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An update on Java 17+ adoption

As a follow-up to my blog post from last year’s SpringOne, it is time for an update on our Java 17+ baseline efforts!

We established the new baseline on our main branches, with a few milestones out already. The feedback has been very positive, not only in terms of framework improvements but also in terms of the motivation for a Java upgrade at the application level. Of course, it does not end with JDK 17 LTS: JDK 18 is an immediate option already, JDK 19 will be the current release when we go final later this year, with JDK 20 to be in early access by then - and JDK 21 LTS on the horizon already…

On a related note, the recent JRebel 2022 Java Developer Productivity Report included some interesting numbers on JDK 17: 62% of the participants indicated a plan for a JDK 17 upgrade within the next 12 months - specifically, 37% within 6 months, and another 25% within 6-12 months. This is exactly the state of the industry that we are working towards: Spring Framework 6 and Spring Boot 3 will be released on a Java 17+ baseline in late 2022, ready for adoption in a JDK 17 LTS ecosystem.

On the other end of the spectrum, JDK 8 reaches its end of premier support with Oracle and other vendors in March 2022 now, moving into its extended support phase which lasts up until 2026 (or 2030 with some vendors). This is a perfect opportunity for considering an upgrade from JDK 8, ideally right away to JDK 17 as the current Long-Term Support release! For a start, we recommend moving Spring Framework 5.3 based applications to JDK 17, then migrating to Spring Framework 6 from there.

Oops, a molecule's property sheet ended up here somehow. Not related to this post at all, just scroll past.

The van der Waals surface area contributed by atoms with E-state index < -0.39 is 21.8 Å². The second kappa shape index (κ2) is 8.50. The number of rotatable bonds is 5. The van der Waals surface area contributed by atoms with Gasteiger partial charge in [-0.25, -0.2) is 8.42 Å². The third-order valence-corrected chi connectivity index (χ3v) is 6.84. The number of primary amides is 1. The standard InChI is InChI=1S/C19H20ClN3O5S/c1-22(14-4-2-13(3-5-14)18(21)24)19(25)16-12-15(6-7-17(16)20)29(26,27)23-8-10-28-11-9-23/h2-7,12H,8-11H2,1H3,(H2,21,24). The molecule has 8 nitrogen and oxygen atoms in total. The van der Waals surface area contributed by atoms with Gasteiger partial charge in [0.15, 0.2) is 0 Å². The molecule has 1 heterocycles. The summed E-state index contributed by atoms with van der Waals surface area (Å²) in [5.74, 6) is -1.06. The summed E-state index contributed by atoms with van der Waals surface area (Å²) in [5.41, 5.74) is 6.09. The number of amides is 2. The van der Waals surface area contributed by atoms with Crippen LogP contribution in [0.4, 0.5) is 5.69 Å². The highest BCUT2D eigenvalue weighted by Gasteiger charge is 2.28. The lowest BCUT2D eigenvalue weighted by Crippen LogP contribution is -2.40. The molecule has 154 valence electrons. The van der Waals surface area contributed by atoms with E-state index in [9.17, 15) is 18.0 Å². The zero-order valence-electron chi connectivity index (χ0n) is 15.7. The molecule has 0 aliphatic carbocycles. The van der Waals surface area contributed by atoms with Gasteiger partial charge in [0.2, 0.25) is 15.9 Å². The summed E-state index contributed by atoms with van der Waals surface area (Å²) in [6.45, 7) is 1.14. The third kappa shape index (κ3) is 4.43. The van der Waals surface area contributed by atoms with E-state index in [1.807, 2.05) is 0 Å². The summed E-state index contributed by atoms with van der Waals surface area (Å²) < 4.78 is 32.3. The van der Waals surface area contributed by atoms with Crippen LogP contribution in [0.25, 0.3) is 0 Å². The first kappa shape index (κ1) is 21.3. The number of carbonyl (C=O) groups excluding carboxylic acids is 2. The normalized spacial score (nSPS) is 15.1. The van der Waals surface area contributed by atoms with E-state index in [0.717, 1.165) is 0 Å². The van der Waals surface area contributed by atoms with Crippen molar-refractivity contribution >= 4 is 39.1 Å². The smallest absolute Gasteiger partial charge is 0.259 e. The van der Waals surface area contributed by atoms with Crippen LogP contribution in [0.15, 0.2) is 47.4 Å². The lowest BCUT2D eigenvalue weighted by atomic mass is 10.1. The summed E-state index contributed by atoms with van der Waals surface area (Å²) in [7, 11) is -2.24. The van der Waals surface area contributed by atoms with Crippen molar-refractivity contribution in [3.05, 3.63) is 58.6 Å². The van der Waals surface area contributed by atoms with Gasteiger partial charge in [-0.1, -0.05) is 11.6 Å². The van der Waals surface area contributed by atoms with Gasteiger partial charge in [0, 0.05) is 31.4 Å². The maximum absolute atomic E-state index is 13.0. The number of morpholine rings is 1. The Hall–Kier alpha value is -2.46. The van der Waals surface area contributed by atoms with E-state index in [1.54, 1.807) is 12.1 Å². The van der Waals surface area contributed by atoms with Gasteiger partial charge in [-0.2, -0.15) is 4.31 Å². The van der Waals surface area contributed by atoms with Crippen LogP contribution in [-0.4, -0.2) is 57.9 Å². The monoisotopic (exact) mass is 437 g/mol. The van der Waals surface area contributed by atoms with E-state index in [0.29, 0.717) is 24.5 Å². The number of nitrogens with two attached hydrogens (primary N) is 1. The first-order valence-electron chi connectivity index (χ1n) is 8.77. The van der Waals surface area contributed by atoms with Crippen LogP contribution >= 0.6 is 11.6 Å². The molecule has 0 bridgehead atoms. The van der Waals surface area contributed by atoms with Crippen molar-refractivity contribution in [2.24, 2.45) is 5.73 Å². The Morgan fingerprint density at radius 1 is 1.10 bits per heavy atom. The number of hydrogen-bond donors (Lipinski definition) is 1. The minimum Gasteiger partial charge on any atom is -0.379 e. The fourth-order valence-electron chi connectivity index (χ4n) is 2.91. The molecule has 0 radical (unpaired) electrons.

In the wider Spring ecosystem, our foundational projects are ready for Java 17 but some choose to stay on a JDK 8+ baseline for the time being, e.g. Reactor and Micrometer. This allows for continuity on the side of integrators, shipping common drivers etc for broad consumption across different stacks. At the same time, Spring Framework 6 is empowered to provide a rich Java 17+ experience for upgraded applications, seamlessly integrating with foundational infrastructure on lower baselines.

Rest assured, if Spring Framework 6 won’t be an option for you for a further while, Spring Framework 5.3.x is set up for extended open source support until 2024, with commercial support up until 2026. Whether on JDK 8 or 11 or 17 LTS, the current generation of Spring remains available to you for an extended period. And whenever you are ready to upgrade, as long as you have moved up to JDK 17+ in the meantime, Spring Framework 6 and Spring Boot 3 will be there for you!

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